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Cincinnati Bell chooses Carmel for subsidiary's headquarters

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Cincinnati Bell Inc. has selected Carmel as the headquarters for a new, expanding subsidiary that has launched a line of business products under the name Evolve, the company announced Tuesday.

The publicly traded telephone company has 100 employees in place to staff the Carmel facility, including 30 it has hired within the past year. Most are sales and support staff, as well as call-center workers.

Hiring will continue, although it’s unclear how many employees will be added, said Dave Heimbach, vice president and general manager of Evolve.

Cincinnati Bell is rolling out its bundled voice and data systems to Midwestern cities such as Indianapolis, Louisville, and Columbus, Ohio, before venturing into Cleveland, Pittsburgh, St. Louis and Nashville, Tenn.

“In Cincinnati, we’ve got a very mature market and a highly penetrated market,” Heimbach said. “We’ve found the competitive environment in Indianapolis to be favorable.”

Cincinnati Bell entered the Indianapolis market through its $18 million acquisition in late 2007 of Carmel-based eGix Inc.

eGix provided bundled voice and data services, as well as high-speed Internet-access and messaging products, to about 17,000 commercial customers. The 57-employee firm operated in Indiana and Illinois, plus another 21 states.

Evolve will compete with AT&T, Verizon and also cable companies Comcast and Brighthouse.
 
Cincinnati Bell’s arrival in Indianapolis set up an unusual battle with AT&T for commercial customers. In no other city do two original “Bell” companies square off in the lucrative business market.

Cincinnati Bell was one of only two companies in the old Bell system owned independently of the former AT&T Corp. before the antitrust suit prompting AT&T’s breakup in 1984.

Cincinnati Bell will move within the next few weeks from its site on North Meridian Street to another location in Carmel, at Hamilton Crossing Boulevard near U.S. 31 and West 131st Street.

Shares of Cincinnati Bell were down 2 percent Wednesday morning, to $2.91 each.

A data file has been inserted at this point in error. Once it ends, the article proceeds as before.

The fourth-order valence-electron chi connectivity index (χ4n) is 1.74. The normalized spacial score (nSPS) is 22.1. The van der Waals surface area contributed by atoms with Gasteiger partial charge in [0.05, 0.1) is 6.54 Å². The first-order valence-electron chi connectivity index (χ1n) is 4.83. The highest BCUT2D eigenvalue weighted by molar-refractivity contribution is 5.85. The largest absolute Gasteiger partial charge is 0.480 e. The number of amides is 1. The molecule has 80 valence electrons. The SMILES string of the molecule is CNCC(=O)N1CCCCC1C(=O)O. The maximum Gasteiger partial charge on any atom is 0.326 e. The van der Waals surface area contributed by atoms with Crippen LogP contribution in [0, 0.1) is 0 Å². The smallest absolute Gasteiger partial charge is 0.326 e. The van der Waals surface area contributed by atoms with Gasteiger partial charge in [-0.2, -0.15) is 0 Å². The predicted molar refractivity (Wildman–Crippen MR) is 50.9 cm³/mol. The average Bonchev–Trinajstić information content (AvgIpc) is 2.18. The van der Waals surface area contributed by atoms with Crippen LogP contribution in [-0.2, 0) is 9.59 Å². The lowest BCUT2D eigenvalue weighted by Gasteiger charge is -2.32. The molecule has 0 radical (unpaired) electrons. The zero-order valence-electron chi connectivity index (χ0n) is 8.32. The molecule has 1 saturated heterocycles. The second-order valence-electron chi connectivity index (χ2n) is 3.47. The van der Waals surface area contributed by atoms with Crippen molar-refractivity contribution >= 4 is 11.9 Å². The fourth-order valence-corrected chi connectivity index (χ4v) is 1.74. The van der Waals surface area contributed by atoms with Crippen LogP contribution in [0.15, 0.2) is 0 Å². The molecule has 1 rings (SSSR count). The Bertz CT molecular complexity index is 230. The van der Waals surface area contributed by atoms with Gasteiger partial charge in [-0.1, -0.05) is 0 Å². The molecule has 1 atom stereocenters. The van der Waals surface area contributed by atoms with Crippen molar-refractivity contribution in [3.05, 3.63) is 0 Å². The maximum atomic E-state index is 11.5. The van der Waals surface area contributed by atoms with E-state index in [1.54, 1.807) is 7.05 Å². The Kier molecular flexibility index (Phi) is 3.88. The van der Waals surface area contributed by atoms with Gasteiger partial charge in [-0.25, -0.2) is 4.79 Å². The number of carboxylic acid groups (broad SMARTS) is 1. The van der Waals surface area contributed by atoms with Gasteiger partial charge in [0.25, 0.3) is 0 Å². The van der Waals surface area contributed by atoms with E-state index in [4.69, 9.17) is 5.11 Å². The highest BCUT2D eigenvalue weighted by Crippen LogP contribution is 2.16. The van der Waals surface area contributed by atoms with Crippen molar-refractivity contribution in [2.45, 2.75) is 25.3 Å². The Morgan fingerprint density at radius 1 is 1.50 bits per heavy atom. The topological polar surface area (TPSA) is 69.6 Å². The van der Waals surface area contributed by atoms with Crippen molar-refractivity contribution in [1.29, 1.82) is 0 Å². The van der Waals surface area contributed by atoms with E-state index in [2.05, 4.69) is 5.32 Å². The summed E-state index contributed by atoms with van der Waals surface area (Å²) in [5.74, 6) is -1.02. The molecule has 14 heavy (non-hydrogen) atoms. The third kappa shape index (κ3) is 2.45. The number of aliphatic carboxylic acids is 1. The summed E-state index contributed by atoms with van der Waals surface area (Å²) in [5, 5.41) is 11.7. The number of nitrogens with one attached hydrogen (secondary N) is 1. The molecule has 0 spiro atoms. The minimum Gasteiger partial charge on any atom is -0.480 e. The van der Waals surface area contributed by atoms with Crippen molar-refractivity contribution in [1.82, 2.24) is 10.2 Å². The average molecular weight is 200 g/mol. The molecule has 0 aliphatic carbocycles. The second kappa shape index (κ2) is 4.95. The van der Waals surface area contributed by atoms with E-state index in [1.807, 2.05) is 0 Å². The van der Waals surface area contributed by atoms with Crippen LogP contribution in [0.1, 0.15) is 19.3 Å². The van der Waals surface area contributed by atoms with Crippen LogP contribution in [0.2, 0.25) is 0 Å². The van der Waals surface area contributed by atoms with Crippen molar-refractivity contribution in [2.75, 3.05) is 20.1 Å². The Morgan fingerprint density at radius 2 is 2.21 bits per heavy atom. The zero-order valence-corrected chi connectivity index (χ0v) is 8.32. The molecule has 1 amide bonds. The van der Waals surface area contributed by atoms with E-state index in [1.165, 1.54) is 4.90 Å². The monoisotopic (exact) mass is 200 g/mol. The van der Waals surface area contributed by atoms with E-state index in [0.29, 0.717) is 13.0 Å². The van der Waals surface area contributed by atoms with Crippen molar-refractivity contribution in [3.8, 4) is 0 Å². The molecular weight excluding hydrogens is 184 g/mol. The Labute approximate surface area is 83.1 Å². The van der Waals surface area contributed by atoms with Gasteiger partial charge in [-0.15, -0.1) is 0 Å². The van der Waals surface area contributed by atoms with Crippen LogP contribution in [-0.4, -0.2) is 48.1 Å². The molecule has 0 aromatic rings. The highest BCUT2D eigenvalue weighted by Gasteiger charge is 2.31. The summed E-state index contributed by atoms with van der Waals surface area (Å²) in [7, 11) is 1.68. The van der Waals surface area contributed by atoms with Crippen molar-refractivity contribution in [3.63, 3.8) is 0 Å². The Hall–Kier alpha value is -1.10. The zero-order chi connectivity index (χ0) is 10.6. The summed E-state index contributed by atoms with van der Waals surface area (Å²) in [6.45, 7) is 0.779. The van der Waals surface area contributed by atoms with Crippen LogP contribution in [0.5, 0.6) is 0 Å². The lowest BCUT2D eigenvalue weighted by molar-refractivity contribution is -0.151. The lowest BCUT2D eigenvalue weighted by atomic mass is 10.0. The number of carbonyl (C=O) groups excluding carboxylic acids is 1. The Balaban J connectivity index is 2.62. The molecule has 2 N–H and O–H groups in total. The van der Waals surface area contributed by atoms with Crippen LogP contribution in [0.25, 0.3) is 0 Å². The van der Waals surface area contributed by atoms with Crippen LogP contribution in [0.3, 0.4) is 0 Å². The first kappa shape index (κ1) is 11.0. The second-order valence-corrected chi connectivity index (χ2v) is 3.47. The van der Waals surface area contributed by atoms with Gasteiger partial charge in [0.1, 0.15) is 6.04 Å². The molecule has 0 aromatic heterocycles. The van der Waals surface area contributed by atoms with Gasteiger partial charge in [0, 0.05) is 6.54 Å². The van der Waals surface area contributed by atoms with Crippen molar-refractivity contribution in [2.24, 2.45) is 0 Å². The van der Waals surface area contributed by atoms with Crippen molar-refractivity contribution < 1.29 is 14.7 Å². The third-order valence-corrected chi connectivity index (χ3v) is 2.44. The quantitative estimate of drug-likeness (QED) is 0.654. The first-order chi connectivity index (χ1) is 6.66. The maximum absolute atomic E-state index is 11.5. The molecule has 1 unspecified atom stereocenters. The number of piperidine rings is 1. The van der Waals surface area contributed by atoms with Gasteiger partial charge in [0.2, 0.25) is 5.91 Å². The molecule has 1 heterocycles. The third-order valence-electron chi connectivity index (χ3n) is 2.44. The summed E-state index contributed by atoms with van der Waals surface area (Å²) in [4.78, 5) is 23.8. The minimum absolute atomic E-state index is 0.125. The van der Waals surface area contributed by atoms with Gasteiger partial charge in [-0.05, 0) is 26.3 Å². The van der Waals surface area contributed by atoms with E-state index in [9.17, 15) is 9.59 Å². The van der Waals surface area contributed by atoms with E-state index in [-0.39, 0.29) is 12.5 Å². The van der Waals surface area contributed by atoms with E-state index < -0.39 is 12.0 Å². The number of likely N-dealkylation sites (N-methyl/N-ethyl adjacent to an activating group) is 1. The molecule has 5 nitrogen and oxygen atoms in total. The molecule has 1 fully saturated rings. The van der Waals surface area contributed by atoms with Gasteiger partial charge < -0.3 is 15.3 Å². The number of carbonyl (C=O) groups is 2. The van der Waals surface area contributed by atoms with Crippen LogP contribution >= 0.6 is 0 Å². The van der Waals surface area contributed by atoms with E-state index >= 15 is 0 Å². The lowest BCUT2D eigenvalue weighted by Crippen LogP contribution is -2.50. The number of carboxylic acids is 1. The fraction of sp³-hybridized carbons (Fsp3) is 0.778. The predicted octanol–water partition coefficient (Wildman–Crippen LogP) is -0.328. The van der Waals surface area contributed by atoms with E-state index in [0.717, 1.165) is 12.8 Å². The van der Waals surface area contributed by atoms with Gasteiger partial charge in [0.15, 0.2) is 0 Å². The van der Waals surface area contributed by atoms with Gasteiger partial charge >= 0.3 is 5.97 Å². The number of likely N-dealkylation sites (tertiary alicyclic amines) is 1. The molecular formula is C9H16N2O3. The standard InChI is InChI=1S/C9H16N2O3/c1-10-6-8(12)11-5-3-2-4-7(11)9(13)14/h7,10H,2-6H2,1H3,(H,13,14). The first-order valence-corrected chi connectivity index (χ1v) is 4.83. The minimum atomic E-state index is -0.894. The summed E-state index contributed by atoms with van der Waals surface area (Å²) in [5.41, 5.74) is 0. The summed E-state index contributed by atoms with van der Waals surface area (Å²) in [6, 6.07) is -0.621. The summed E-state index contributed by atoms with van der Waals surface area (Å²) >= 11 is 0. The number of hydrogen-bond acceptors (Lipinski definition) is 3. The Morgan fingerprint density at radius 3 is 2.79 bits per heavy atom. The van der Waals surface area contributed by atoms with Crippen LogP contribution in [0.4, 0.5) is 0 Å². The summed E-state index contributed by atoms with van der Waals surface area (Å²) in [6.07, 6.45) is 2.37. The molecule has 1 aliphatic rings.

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  1. Apologies for the wall of text. I promise I had this nicely formatted in paragraphs in Notepad before pasting here.

  2. I believe that is incorrect Sir, the people's tax-dollars are NOT paying for the companies investment. Without the tax-break the company would be paying an ADDITIONAL $11.1 million in taxes ON TOP of their $22.5 Million investment (Building + IT), for a total of $33.6M or a 50% tax rate. Also, the article does not specify what the total taxes were BEFORE the break. Usually such a corporate tax-break is a 'discount' not a 100% wavier of tax obligations. For sake of example lets say the original taxes added up to $30M over 10 years. $12.5M, New Building $10.0M, IT infrastructure $30.0M, Total Taxes (Example Number) == $52.5M ININ's Cost - $1.8M /10 years, Tax Break (Building) - $0.75M /10 years, Tax Break (IT Infrastructure) - $8.6M /2 years, Tax Breaks (against Hiring Commitment: 430 new jobs /2 years) == 11.5M Possible tax breaks. ININ TOTAL COST: $41M Even if you assume a 100% break, change the '30.0M' to '11.5M' and you can see the Company will be paying a minimum of $22.5, out-of-pocket for their capital-investment - NOT the tax-payers. Also note, much of this money is being spent locally in Indiana and it is creating 430 jobs in your city. I admit I'm a little unclear which tax-breaks are allocated to exactly which expenses. Clearly this is all oversimplified but I think we have both made our points! :) Sorry for the long post.

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